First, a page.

As far as direct governmental action on the just transition, Spain is a country of note. In 1990, Spain had 45,000 coal miners; today, it has less than 1,700. Such a reduction is a result of lower coal demand in Europe, and the economic and social effects of this shift caused Spain to implement a just transition strategy. Under the plan, the Spanish government set aside over $250 million to reduce the negative effects for those working in the coal industry and to improve environmental health of regions impacted by coal mining. Key provisions of this plan include early retirement pensions for miners over 48, training programs to allow miners to find new jobs, and active environmental cleaning efforts. Spain provides an example of a centralized government devoting large amounts money and resources to promote a just transition; this is a blueprint for other countries to follow going forward. Denmark’s wind power industry provides another good example of both nationalized and business action working towards a just transition. With pro-wind energy policies, Denmark was able to become a world leader in energy production from wind turbines. The clean energy source meets 42% of Denmark’s energy needs and employs over 31,000 people.
While NGOs and governments both play roles in the just transition, some examples rely on action by communities. In a recent study that examined 245 Indigenous reserves in the Amazon, researchers from the University of San Diego and Columbia University found that Indigenous peoples were overwhelmingly successful at curbing deforestation, given that these people were granted full land rights over their territories. Researchers also found that Amazonian Indigenous peoples were much less successful at preservation when these rights were not granted. For the Brazilian government, granting property rights to Indigenous tribes and then leaving them be is a valid strategy towards curbing deforestation of the world’s largest rainforest. Not only is this a win for the planet’s health, but it is also a win for these underrepresented peoples that now legally own their ancestral homelands. In this example of a just transition, retooling industries is not the focus, but rather it is propping up those who rely on the environment to survive, and therefore are willing and able to protect it. Further research by the World Resource Institute backs up the claim that Indigenous peoples are quite successful at protecting wildlands. This example illustrates just one way communities can act to promote a just transition at the local level.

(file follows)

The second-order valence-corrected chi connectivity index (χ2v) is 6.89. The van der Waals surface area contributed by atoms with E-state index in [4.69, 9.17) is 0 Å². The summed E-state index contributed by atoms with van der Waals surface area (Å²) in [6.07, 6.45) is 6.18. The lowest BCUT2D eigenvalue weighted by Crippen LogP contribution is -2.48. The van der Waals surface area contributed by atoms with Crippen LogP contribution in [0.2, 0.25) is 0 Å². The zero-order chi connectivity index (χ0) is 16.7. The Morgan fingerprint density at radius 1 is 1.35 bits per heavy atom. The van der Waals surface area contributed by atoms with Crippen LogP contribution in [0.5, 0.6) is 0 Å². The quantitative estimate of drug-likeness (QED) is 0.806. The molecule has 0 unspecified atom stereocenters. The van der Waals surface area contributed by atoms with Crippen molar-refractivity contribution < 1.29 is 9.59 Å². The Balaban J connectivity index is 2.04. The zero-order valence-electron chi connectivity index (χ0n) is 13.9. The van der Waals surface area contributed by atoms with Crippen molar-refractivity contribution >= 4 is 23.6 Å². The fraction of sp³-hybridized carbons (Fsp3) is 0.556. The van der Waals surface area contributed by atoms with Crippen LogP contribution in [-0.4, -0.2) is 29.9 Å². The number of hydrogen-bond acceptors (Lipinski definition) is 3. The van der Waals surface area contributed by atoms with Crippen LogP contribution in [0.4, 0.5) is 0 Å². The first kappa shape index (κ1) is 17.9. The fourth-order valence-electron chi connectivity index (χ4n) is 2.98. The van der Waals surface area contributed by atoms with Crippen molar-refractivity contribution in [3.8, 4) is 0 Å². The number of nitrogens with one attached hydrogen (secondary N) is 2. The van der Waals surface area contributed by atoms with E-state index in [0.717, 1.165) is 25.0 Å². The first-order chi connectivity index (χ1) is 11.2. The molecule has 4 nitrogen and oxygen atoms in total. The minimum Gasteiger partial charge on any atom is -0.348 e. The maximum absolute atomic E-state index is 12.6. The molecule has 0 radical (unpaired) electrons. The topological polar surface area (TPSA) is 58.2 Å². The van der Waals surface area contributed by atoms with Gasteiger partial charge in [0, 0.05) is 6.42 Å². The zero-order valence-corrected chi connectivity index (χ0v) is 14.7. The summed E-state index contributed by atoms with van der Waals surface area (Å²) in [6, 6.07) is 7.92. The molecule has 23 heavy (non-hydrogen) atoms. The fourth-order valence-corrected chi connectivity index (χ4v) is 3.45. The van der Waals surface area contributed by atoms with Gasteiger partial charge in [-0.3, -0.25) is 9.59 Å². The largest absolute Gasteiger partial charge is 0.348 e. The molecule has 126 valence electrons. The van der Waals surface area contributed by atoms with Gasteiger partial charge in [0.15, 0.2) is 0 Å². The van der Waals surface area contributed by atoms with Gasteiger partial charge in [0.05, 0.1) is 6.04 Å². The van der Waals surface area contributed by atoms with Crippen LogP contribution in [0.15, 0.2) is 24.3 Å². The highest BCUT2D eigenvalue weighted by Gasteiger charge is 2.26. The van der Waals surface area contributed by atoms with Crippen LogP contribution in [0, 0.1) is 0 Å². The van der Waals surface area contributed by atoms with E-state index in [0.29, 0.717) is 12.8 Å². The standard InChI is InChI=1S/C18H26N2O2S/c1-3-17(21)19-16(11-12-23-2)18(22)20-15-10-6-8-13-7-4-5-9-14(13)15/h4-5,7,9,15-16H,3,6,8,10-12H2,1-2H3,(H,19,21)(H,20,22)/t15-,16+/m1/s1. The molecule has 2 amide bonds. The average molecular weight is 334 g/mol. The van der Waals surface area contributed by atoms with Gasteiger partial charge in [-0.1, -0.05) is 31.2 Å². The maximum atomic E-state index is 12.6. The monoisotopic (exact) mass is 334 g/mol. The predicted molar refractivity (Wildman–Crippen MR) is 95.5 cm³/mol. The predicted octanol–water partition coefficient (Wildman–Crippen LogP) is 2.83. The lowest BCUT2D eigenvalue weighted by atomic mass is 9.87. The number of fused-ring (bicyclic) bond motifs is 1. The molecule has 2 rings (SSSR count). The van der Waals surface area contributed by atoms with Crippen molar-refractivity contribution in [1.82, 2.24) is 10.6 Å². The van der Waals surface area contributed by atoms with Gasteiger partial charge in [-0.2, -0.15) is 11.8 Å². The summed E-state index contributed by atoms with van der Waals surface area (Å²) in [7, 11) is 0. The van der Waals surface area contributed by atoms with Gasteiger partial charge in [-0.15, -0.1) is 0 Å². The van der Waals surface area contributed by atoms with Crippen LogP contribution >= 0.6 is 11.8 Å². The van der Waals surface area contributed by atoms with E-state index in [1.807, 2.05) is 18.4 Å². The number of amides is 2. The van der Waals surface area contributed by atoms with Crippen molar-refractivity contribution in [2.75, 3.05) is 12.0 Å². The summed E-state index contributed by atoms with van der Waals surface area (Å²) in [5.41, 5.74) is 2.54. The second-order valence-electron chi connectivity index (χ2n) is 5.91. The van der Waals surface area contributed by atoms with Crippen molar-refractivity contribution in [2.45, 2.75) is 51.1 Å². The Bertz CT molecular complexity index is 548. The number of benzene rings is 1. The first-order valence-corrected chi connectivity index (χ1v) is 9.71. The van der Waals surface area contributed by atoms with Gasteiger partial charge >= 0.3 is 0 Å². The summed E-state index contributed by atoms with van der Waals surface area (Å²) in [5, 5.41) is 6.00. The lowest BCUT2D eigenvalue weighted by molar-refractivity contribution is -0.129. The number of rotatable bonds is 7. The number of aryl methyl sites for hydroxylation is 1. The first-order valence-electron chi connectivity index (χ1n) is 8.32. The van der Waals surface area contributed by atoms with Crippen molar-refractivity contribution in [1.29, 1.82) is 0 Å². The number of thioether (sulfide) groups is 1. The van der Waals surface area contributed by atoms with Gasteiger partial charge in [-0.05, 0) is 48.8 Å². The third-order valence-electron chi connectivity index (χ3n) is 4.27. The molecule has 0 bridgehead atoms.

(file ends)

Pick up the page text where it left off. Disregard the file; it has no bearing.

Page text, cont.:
Ending climate change cannot be undertaken without a focus on how people will be affected. It is no easy problem to tackle, but a just transition provides a framework towards improving the lives of billions and ensuring the Earth’s long-term livability. The just transition is both a labor and an environmental movement and needs to include elements of both to engineer a more effective and healthy global economy. In this new system, citizens must be prioritized over often self-interested business voices. People should be the primary beneficiary of the new economic system, not corporations. With governments providing the policy-making role, citizens of democratic countries can help drive the just transition by supporting politicians with pro-labor and workers’ rights agendas, as well as ones who support social programs and infrastructure spending. This is where community action meets governmental action as forces working towards a just transition. Finally, businesses must listen to and support their workers as business models are reworked, and these firms must be willing to take the necessary action to allow their workforce to survive and thrive in the face of great changes. With the collective action of communities, NGOs, governments, and businesses, we can build an economic system that benefits people and the environment alike.
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Volume 2, Number 2. Copyright © CB Bhattacharya, 2022. All rights reserved. Research assistance for this blog was provided by Nathan Dobb.